Monday, September 7, 2015
Sandipan Sharma - Shiv Sena's condemnation of Kalburgi's killing: A sign of intellectual churn in party?
Let us all celebrate Sena's fleeting romance with reason
Just the bewildering happenstance of the Shiv Sena defending freedom of expression would have been a valid reason to wonder if the Maharashtra tiger has turned into the proverbial cat on a pilgrimage after devouring nine hundred rats, probably from non-Hindu, non-Maratha households.
But the latest editorial in the party mouthpiece Saamana goes much beyond calling attention to Sena's hypocrisy in defending a concept it has merrily demolished in the past. The signed article by Saamana executive editor Sanjay Raut crosses an ideological Lakshman rekha and blasts radical Hindus for stifling the voice of dissent. Only the Mein Kampf talking about the rights of Jews would have had comparable shock value.
Unless we hear some juicy gossip about the Saamana staff being under the influence of a Hogwarts potion that momentarily rid them of their prejudices, the editorial sounds like an inexplicable and uncharacteristic chiding of its core constituency--the far right. It castigates radical Hindus for "dastardly" murders of scholars, rationalists and activists like MM Kalburgi, Narendra Dabholkar and Govind Pansare and warns such acts are akin to destroying the "soul of the country's freedom."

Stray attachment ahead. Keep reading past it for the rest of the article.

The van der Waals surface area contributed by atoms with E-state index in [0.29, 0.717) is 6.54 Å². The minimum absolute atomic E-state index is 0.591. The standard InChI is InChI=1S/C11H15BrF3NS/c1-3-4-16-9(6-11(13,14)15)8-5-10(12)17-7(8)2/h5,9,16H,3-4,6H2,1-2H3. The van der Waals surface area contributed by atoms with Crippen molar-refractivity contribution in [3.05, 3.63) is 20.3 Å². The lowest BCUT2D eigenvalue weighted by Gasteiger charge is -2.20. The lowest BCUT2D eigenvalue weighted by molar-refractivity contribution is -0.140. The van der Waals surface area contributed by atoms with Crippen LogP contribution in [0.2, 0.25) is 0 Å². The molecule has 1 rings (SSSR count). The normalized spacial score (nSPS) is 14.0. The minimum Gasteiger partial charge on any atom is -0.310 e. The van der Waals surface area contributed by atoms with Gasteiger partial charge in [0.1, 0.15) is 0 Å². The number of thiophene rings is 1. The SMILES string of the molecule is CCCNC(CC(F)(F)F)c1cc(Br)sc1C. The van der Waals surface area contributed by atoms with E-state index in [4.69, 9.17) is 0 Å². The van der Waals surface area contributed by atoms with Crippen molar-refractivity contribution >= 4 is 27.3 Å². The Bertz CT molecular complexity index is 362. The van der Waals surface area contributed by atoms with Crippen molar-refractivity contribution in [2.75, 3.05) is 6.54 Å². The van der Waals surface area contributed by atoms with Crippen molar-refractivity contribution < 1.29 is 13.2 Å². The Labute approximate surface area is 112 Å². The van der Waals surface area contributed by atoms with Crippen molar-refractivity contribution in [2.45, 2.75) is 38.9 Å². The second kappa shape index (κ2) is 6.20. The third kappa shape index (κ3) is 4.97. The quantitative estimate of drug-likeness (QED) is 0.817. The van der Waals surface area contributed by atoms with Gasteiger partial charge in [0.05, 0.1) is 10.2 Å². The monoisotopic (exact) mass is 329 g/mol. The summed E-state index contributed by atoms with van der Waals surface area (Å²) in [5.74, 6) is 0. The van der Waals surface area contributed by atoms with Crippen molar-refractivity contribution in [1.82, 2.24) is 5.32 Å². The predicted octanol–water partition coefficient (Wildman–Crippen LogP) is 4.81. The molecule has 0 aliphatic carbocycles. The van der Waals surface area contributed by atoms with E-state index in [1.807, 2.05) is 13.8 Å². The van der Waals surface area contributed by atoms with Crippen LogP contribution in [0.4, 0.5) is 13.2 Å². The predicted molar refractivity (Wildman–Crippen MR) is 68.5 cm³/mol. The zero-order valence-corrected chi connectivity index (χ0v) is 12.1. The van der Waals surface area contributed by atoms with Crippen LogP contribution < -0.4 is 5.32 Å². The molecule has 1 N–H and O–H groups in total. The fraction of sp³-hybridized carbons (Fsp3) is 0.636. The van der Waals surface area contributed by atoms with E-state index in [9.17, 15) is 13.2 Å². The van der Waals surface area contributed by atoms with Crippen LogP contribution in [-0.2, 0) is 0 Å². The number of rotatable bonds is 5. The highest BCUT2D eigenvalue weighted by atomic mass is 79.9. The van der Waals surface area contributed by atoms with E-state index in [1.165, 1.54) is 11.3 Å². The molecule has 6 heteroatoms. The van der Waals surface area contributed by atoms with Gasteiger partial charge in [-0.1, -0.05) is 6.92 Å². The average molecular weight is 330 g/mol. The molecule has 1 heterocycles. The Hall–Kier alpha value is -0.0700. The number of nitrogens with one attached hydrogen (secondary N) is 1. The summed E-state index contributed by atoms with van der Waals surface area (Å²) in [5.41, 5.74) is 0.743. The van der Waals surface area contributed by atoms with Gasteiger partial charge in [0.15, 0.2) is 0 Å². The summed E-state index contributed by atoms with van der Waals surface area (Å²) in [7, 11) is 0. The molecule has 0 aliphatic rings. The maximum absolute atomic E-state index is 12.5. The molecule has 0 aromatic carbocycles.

The Sena's latest sermon is a surprising because it is preaching what it has rarely practised. The party has had a history of intolerance of dissent and violent backlash against ideas that challenge its core beliefs and sectarian ideals. Just a few days ago, it had threatened that people will dance "over the grave" of Tehelka for calling Bal Thackeray a terrorist. Before that, in April, it had politely reminded Shobhaa "Aunty" that her past and future generations would have been "born in Pakistan and would have perhaps celebrated Page 3 parties in a burkha" if Marathas like Shivaji and Thackeray had not fought for them. Shobhaa De got a lesson in genealogy and geography for questioning the Maharashtra government's diktat to theatre owners for screening Marathi films.
And though it is now concerned about the murder of writers and activists, the Sena has rarely had qualms in inciting murderous rage among its followers. Only a month ago, it had exhorted Hindus to act as "human bombs" and invade Pakistan.
Why has the Sena suddenly taken a moral and ideological U-turn? Is it a sign of an intellectual churn within the party, a result of the growing influence of the third generation? Is the party concerned more about the threat to lives of independent thinkers and dissenters or the impact their murders would have on the reputation of Hindus and Hindutva?
Regardless of the explanation, for a change it would be a good idea to listen to the Sena. The elimination of dissenters in Karnataka and Maharashtra by the lunatic fringe is a national concern and shame. As the Saamana rightly points out, such acts perpetrated in the name of Hindutva bring us at par with the Taliban and deny us the moral right to criticise terrorism unleashed on the pretext of religion.
Let us all celebrate Sena's fleeting romance with reason by supporting and echoing its valid concerns. And hope that this new realisation lasts till the next edition of the Saamna on the morrow.